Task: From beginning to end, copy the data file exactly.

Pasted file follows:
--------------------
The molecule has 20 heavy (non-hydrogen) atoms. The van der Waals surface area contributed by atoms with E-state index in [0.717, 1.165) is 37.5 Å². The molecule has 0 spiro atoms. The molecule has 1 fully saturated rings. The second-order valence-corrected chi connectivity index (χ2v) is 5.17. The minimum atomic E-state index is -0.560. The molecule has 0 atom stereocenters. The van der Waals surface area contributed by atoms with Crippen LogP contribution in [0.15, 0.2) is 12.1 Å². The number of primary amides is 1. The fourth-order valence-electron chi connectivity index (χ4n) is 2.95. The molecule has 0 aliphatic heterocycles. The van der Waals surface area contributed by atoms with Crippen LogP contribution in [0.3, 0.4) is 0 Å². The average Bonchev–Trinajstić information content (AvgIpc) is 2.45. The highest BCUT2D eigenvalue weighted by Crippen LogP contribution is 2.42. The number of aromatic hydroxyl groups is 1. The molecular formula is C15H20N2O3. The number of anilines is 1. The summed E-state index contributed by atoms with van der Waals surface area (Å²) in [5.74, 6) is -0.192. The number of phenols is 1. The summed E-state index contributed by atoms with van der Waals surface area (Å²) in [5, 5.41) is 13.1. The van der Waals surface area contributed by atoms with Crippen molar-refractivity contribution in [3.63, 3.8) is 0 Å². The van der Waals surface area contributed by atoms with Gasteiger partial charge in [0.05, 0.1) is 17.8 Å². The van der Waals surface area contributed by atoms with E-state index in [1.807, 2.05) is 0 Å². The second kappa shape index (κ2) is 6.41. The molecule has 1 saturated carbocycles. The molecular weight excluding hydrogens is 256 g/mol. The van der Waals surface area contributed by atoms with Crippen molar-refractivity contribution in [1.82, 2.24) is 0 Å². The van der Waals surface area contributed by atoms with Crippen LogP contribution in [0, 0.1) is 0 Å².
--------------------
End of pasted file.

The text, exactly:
The molecule has 20 heavy (non-hydrogen) atoms. The van der Waals surface area contributed by atoms with E-state index in [0.717, 1.165) is 37.5 Å². The molecule has 0 spiro atoms. The molecule has 1 fully saturated rings. The second-order valence-corrected chi connectivity index (χ2v) is 5.17. The minimum atomic E-state index is -0.560. The molecule has 0 atom stereocenters. The van der Waals surface area contributed by atoms with Crippen LogP contribution in [0.15, 0.2) is 12.1 Å². The number of primary amides is 1. The fourth-order valence-electron chi connectivity index (χ4n) is 2.95. The molecule has 0 aliphatic heterocycles. The van der Waals surface area contributed by atoms with Crippen LogP contribution in [0.3, 0.4) is 0 Å². The average Bonchev–Trinajstić information content (AvgIpc) is 2.45. The highest BCUT2D eigenvalue weighted by Crippen LogP contribution is 2.42. The number of aromatic hydroxyl groups is 1. The molecular formula is C15H20N2O3. The number of anilines is 1. The summed E-state index contributed by atoms with van der Waals surface area (Å²) in [5.74, 6) is -0.192. The number of phenols is 1. The summed E-state index contributed by atoms with van der Waals surface area (Å²) in [5, 5.41) is 13.1. The van der Waals surface area contributed by atoms with Crippen molar-refractivity contribution in [3.63, 3.8) is 0 Å². The van der Waals surface area contributed by atoms with Gasteiger partial charge in [0.05, 0.1) is 17.8 Å². The van der Waals surface area contributed by atoms with E-state index in [1.807, 2.05) is 0 Å². The second kappa shape index (κ2) is 6.41. The molecule has 1 saturated carbocycles. The molecular weight excluding hydrogens is 256 g/mol. The van der Waals surface area contributed by atoms with Crippen molar-refractivity contribution in [1.82, 2.24) is 0 Å². The van der Waals surface area contributed by atoms with Crippen LogP contribution in [0, 0.1) is 0 Å².